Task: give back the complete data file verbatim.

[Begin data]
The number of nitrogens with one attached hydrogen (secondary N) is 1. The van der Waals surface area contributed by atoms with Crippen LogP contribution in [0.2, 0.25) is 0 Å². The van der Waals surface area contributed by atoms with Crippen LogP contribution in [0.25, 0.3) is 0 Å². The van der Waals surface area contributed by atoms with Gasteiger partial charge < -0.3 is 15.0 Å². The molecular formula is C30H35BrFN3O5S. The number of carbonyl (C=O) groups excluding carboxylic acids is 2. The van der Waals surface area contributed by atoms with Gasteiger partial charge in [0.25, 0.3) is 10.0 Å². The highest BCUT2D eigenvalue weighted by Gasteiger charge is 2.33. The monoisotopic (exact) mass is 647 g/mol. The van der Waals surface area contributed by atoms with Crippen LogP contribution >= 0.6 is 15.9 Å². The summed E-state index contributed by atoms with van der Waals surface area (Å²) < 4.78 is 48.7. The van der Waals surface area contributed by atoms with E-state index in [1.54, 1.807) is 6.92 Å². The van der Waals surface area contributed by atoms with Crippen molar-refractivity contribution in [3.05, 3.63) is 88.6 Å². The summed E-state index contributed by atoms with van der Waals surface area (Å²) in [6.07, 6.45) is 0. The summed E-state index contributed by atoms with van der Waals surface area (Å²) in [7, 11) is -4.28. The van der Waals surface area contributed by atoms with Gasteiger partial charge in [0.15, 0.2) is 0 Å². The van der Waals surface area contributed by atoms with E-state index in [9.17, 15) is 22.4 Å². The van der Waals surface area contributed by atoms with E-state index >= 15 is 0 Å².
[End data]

The number of nitrogens with one attached hydrogen (secondary N) is 1. The van der Waals surface area contributed by atoms with Crippen LogP contribution in [0.2, 0.25) is 0 Å². The van der Waals surface area contributed by atoms with Crippen LogP contribution in [0.25, 0.3) is 0 Å². The van der Waals surface area contributed by atoms with Gasteiger partial charge < -0.3 is 15.0 Å². The molecular formula is C30H35BrFN3O5S. The number of carbonyl (C=O) groups excluding carboxylic acids is 2. The van der Waals surface area contributed by atoms with Gasteiger partial charge in [0.25, 0.3) is 10.0 Å². The highest BCUT2D eigenvalue weighted by Gasteiger charge is 2.33. The monoisotopic (exact) mass is 647 g/mol. The van der Waals surface area contributed by atoms with Crippen LogP contribution >= 0.6 is 15.9 Å². The summed E-state index contributed by atoms with van der Waals surface area (Å²) < 4.78 is 48.7. The van der Waals surface area contributed by atoms with E-state index in [1.54, 1.807) is 6.92 Å². The van der Waals surface area contributed by atoms with Crippen molar-refractivity contribution in [3.05, 3.63) is 88.6 Å². The summed E-state index contributed by atoms with van der Waals surface area (Å²) in [6.07, 6.45) is 0. The summed E-state index contributed by atoms with van der Waals surface area (Å²) in [7, 11) is -4.28. The van der Waals surface area contributed by atoms with Gasteiger partial charge in [0.15, 0.2) is 0 Å². The van der Waals surface area contributed by atoms with E-state index in [9.17, 15) is 22.4 Å². The van der Waals surface area contributed by atoms with E-state index >= 15 is 0 Å².